As I walked around campus today, I saw a broad spectrum of students. Some who seemed to put effort into their appearance, others who wore their pajamas. Some who wore Greek letters others who wore coverings on their heads. These students race to class, look for friends, and scroll through their cell phones. I share common ground with these students—the daily struggle of whose voice to listen to. All day long, we are bombarded with voices that offer alternatives to what God has said about us. We’re surrounded by cultural voices that alternately whisper and yell, jockeying for a powerful position that speaks identity into our souls. Our culture speaks in a million voices—the past, the future, the failures and successes, the promise of respect and approval— but all of these voices have the common goal of laying their stamp on our identity. If the voices can convince us of their claims, then we’ll become dependent on culture, looking to it and its members for approval and satisfaction.
After Adam and Eve had eaten the fruit, they knew they were in deep sinunu. They thought God was mad. I think God was heartbroken that they walked away from their God-given identity. They were ashamed of their nakedness and went into hiding. God asks, “Who told you that you were naked?”
Adam and Eve had been naked since they were created. Now however, the humans saw “naked” as synonymous with “shame.” Adam and Eve no longer saw themselves as God saw them. They had bought in to a new self-perspective. This new identity required a new mode of operation: hiding, manipulation, lying, guilt and blame.
“Who told you that you were naked?”
God’s question highlighted their rejection of his voice. “Who redefined your identity?” “Who told you what would bring fulfillment?” “Who has promised you security, affection or happiness?” He could have said, “Who misled you?”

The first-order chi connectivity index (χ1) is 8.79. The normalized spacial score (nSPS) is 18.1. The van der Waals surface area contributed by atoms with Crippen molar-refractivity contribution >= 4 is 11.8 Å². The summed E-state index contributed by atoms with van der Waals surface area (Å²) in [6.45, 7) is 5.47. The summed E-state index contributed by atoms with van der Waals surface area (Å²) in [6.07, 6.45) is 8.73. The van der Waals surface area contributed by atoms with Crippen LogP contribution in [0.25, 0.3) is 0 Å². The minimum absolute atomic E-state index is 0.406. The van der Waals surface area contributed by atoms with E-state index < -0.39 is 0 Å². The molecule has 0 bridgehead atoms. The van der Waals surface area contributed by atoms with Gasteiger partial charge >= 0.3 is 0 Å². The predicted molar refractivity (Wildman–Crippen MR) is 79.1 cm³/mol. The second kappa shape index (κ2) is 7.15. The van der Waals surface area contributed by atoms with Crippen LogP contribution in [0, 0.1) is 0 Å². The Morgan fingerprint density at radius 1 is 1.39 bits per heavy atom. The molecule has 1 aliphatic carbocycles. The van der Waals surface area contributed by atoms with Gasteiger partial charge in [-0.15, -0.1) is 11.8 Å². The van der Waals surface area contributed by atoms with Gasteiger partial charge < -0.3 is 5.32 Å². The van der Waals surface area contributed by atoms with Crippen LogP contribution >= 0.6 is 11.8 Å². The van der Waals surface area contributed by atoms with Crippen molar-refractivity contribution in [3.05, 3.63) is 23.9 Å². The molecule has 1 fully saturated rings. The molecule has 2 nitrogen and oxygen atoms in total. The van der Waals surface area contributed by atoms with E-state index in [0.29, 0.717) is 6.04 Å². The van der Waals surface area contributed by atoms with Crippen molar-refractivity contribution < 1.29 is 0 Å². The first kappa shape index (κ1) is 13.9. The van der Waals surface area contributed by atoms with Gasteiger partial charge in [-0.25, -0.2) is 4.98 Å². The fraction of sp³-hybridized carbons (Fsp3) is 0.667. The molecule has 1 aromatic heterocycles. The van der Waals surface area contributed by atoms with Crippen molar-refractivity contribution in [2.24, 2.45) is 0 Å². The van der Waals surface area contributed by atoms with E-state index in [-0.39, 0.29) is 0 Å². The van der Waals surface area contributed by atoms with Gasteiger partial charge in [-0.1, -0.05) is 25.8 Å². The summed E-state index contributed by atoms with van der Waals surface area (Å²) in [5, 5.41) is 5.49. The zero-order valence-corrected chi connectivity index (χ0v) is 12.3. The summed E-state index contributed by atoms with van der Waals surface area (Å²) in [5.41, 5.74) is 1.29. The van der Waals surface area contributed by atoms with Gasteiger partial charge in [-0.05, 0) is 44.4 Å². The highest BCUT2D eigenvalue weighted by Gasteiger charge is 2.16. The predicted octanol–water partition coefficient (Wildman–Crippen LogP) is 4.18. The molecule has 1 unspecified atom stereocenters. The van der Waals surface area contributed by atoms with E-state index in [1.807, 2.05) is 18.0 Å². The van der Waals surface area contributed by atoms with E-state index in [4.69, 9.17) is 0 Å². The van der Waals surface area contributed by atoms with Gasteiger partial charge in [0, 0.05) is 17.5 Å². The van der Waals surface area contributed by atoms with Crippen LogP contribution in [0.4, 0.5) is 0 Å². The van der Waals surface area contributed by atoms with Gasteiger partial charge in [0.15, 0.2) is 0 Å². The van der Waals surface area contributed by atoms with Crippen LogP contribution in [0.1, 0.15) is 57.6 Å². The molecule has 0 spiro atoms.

God asks me these same questions: Who am I listening to as I walk across campus? Who am I listening to as I’m self-conscious about my parenting skills at Rudy’s? Who told me I had to perform? Who told me I should respond defensively? Who told me that I was naked?
It would be easier to recognize the false voices if they were coming from snakes. Unfortunately, the voices are normally appealing, even offering half-truths or an alternate version of what God has extended.
The voices call us to reject the fullness of what it is to belong to the Creator. They call us away from the Love that protects and guides and lead us instead into the murky waters of self-preservation and fear. When I listen to a voice other than God’s, I forget who I am. When I forget, I encounter a panic that impels me to take matters into my own hands. False identity always incites a scramble for control, like hiding and making fig-leaf coverings.
When Adam and Eve walked with God, they took God’s voice as reality. They viewed themselves the way he viewed them. When I listen to a voice other than God’s, I’m thankful for the gentle Voice that reminds me of what’s real. This voice calls us to the reality of belonging. When we listen to God, we return to our walk in the garden where shame is replaced again with communion. Here, we don’t hide—we just dance.